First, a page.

The W 46's have them too. I'm not sure they are the best solution.

Spissgatter W-9
09-09-2004, 08:57 PM
I'm looking for something more classy than the typical pipe berth. Here is the Concordia design. It provides nice back support in upright position while concealing a canvas berth. it will work well for my narrow beam boat. An extension berth is not as handy an option. Tied down the berth is wide and comfortable at port. Tied up it makes a nice sea berth.

http://http://www.imagestation.com/mypictures/inbox/view.html?id=4145329852&url=http%3A//www.imagestation.com/pictu re/sraid138/p6c7eb62e40d83bd4939d96797d224604/f714b6bc.jpg&caption=Concordia%20berth%20detail&album_id=3849585093&from_a lbum=1

Spissgatter W-9
09-09-2004, 08:59 PM
2nd try
[IMG]http://www.imagestation.com/mypictures/inbox/view.html?id=4145329852&url=http%3A//www.imagestation.com/picture/srai d138/p6c7eb62e40d83bd4939d96797d224604/f714b6bc.jpg&caption=Concordia%20berth%20detail&album_id=3849585093&from_album=1[ /IMG]

Spissgatter W-9
09-09-2004, 11:16 PM
3rd time is a charm. Sorry about that

http://www.imagestation.com/picture/sraid138/p6c7eb62e40d83bd4939d96797d224604/f714b6bc.jpg

JimConlin
09-10-2004, 12:45 AM
Seems to me that you can accomplish panels shaped like that with wood, epoxy and maybe glass.
And much lighter and easier to maintain.
You're clearly serious about aesthetics and have the skills to do it right. If you're not of he epoxy faith, ignore the following. Let me suggest as a starting point for your agonies a laminated okoume panel, covered (vacuum bag) with Honduras (or lighter) veneer, with applied mahogany( or darker) end and edge bits. I reckon you could build something lovely at maybe 20 lbs. per.

PeterSibley
09-10-2004, 03:26 AM
Jim, if 20 lb is your target...go bronze !! Polish and laquer and be very impressed !

Spissgatter W-9
09-10-2004, 09:13 AM
Jim,
Epoxy has been used liberally (wedging, planking, cabin beams, frames) in the rehabilitation. So, not adverse to making further use. In fact, I was contemplating formed, laminated cockpit combing along the method you describe. However, it would be another learning curve to climb to learn vacum bagging....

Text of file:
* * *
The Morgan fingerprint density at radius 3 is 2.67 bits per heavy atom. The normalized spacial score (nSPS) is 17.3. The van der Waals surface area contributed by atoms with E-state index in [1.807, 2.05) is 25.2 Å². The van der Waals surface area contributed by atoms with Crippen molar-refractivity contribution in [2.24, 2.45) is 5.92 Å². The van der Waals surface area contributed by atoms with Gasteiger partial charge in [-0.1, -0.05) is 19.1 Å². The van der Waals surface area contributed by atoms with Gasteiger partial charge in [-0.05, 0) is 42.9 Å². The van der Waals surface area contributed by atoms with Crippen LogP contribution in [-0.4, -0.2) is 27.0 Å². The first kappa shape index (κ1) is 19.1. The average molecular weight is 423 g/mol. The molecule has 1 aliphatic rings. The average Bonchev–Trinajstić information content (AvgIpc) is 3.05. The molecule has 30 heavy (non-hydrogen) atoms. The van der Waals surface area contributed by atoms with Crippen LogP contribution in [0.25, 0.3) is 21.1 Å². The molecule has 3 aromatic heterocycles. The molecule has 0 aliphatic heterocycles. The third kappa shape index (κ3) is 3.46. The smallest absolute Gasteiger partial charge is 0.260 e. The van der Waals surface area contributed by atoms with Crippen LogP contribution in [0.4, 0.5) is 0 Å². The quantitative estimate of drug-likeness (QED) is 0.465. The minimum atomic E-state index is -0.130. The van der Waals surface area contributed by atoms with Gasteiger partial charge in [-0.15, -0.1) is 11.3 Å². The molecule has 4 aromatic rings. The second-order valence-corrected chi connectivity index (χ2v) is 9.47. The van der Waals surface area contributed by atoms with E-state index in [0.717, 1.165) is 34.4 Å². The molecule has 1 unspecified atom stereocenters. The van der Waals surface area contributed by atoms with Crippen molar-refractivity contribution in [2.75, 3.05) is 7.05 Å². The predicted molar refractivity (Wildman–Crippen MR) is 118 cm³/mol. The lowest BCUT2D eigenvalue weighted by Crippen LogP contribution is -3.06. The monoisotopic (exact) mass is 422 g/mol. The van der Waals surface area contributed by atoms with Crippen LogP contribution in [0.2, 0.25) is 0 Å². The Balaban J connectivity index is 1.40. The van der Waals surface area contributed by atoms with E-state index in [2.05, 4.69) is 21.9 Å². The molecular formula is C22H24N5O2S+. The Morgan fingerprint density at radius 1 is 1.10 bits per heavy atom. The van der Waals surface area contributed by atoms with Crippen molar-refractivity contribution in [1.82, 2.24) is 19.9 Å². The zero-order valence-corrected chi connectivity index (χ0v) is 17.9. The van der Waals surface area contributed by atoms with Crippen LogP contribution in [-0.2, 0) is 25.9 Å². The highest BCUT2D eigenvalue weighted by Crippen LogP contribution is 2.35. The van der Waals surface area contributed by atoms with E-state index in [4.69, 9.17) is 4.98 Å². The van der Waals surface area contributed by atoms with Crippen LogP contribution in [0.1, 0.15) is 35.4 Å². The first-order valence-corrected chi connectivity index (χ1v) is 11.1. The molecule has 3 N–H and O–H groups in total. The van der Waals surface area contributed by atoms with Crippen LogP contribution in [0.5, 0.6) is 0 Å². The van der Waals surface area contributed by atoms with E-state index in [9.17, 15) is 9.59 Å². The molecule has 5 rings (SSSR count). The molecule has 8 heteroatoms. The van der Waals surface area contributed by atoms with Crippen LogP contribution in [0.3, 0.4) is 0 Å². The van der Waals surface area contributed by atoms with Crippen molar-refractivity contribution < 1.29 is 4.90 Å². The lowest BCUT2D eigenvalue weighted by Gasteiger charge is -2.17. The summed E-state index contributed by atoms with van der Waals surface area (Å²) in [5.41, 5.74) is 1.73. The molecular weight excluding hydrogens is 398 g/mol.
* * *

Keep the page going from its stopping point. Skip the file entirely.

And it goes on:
The cabin beams are laminated oak with a mahagany face. I was thinking that it might be within my limited epoxy skills to construct the berth arms about 1 1/2 " x 2" in that fashion. Then use strips of locust across the arms to form the back.

How would you go about getting the right shape? I've been trying out benchs in McDonalds and Burger King for comfort.

Transfering the berth detail to mdf, replicating and stacking could serve as form for the veneer? How would you attach pipe to edge of settee back? Carriage bolts? I would like to hear more.

(Bronze sounds nice but casting is a skill I think I'll pass on. I want to get Trine back into the water this April.)

JimConlin
09-10-2004, 02:55 PM
To cold-mold a panel such as you've drawn, that 4" radius is the tough part. I'd think about making a panel using strip canoe techniques (1/4" strips and 6 oz. glass skins). This'll be stiff enough to stand up to bagging a layer of veneer onto one or both sides. Then some sort of ends, then...

Those aluminum brackets are looking better all the time. Another plus to that design is that it allows your bedding, etc. to ventilate.

To make a cast part, you can make the pattern and have a commercial foundry cast and finish parts from it. The pattern is certainly within your skills. Personally, I'm scared to death of any quantity of molten metal.

PeterSibley
09-10-2004, 04:01 PM
Excuse my enthusiasm Jim, I'm setting up a small bronze foundry at the moment.For any sane person have it cast commercially.It would be a simple job.